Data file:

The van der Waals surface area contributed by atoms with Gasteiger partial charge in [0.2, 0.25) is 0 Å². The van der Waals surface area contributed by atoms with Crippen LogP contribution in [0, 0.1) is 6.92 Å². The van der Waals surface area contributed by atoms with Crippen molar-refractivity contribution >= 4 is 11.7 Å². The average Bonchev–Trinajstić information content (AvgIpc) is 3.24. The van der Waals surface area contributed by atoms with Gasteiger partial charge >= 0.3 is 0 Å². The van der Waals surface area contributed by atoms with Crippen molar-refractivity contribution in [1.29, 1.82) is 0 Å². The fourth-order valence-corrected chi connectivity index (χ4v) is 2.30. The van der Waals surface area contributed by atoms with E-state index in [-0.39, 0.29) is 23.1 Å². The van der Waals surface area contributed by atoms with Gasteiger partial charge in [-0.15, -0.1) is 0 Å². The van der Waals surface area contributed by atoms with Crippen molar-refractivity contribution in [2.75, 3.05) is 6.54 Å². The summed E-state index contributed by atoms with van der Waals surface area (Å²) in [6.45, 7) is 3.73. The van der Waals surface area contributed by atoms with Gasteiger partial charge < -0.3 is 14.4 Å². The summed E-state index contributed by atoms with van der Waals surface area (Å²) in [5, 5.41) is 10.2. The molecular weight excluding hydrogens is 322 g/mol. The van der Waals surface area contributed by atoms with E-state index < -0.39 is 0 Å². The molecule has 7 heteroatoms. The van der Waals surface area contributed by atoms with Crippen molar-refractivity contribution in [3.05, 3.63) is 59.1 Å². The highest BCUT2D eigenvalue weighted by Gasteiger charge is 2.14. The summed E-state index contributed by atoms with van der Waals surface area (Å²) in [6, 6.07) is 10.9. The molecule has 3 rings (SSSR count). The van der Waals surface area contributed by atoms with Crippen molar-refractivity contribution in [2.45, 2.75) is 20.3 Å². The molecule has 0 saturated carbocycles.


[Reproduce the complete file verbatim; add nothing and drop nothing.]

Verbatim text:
The van der Waals surface area contributed by atoms with Gasteiger partial charge in [0.2, 0.25) is 0 Å². The van der Waals surface area contributed by atoms with Crippen LogP contribution in [0, 0.1) is 6.92 Å². The van der Waals surface area contributed by atoms with Crippen molar-refractivity contribution >= 4 is 11.7 Å². The average Bonchev–Trinajstić information content (AvgIpc) is 3.24. The van der Waals surface area contributed by atoms with Gasteiger partial charge >= 0.3 is 0 Å². The van der Waals surface area contributed by atoms with Crippen molar-refractivity contribution in [1.29, 1.82) is 0 Å². The fourth-order valence-corrected chi connectivity index (χ4v) is 2.30. The van der Waals surface area contributed by atoms with E-state index in [-0.39, 0.29) is 23.1 Å². The van der Waals surface area contributed by atoms with Gasteiger partial charge in [-0.15, -0.1) is 0 Å². The van der Waals surface area contributed by atoms with Crippen molar-refractivity contribution in [2.75, 3.05) is 6.54 Å². The summed E-state index contributed by atoms with van der Waals surface area (Å²) in [6.45, 7) is 3.73. The van der Waals surface area contributed by atoms with Gasteiger partial charge < -0.3 is 14.4 Å². The summed E-state index contributed by atoms with van der Waals surface area (Å²) in [5, 5.41) is 10.2. The molecular weight excluding hydrogens is 322 g/mol. The van der Waals surface area contributed by atoms with E-state index < -0.39 is 0 Å². The molecule has 7 heteroatoms. The van der Waals surface area contributed by atoms with Crippen molar-refractivity contribution in [3.05, 3.63) is 59.1 Å². The highest BCUT2D eigenvalue weighted by Gasteiger charge is 2.14. The summed E-state index contributed by atoms with van der Waals surface area (Å²) in [6, 6.07) is 10.9. The molecule has 3 rings (SSSR count). The van der Waals surface area contributed by atoms with Crippen molar-refractivity contribution in [2.45, 2.75) is 20.3 Å². The molecule has 0 saturated carbocycles.